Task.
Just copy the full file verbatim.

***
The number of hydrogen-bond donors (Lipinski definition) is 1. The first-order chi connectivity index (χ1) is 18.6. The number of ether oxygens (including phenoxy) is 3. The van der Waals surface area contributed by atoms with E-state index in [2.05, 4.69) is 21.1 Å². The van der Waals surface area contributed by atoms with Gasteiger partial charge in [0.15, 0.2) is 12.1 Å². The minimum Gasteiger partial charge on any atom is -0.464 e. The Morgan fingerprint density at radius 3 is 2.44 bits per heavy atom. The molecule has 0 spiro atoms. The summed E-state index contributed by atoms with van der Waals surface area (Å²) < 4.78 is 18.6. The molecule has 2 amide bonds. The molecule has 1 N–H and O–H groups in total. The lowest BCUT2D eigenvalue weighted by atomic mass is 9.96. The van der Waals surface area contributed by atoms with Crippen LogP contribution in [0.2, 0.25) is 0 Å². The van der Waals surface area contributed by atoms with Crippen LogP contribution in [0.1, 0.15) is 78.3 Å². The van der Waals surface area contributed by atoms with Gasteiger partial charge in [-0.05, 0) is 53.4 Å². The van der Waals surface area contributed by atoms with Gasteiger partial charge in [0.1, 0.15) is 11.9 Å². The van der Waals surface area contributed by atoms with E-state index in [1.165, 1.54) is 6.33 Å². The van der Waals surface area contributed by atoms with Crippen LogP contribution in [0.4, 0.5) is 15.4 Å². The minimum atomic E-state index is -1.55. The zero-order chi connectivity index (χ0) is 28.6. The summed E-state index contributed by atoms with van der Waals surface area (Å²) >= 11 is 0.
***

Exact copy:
The number of hydrogen-bond donors (Lipinski definition) is 1. The first-order chi connectivity index (χ1) is 18.6. The number of ether oxygens (including phenoxy) is 3. The van der Waals surface area contributed by atoms with E-state index in [2.05, 4.69) is 21.1 Å². The van der Waals surface area contributed by atoms with Gasteiger partial charge in [0.15, 0.2) is 12.1 Å². The minimum Gasteiger partial charge on any atom is -0.464 e. The Morgan fingerprint density at radius 3 is 2.44 bits per heavy atom. The molecule has 0 spiro atoms. The summed E-state index contributed by atoms with van der Waals surface area (Å²) < 4.78 is 18.6. The molecule has 2 amide bonds. The molecule has 1 N–H and O–H groups in total. The lowest BCUT2D eigenvalue weighted by atomic mass is 9.96. The van der Waals surface area contributed by atoms with Crippen LogP contribution in [0.2, 0.25) is 0 Å². The van der Waals surface area contributed by atoms with Crippen LogP contribution in [0.1, 0.15) is 78.3 Å². The van der Waals surface area contributed by atoms with Gasteiger partial charge in [-0.05, 0) is 53.4 Å². The van der Waals surface area contributed by atoms with Gasteiger partial charge in [0.1, 0.15) is 11.9 Å². The van der Waals surface area contributed by atoms with E-state index in [1.165, 1.54) is 6.33 Å². The van der Waals surface area contributed by atoms with Crippen LogP contribution in [0.4, 0.5) is 15.4 Å². The minimum atomic E-state index is -1.55. The zero-order chi connectivity index (χ0) is 28.6. The summed E-state index contributed by atoms with van der Waals surface area (Å²) >= 11 is 0.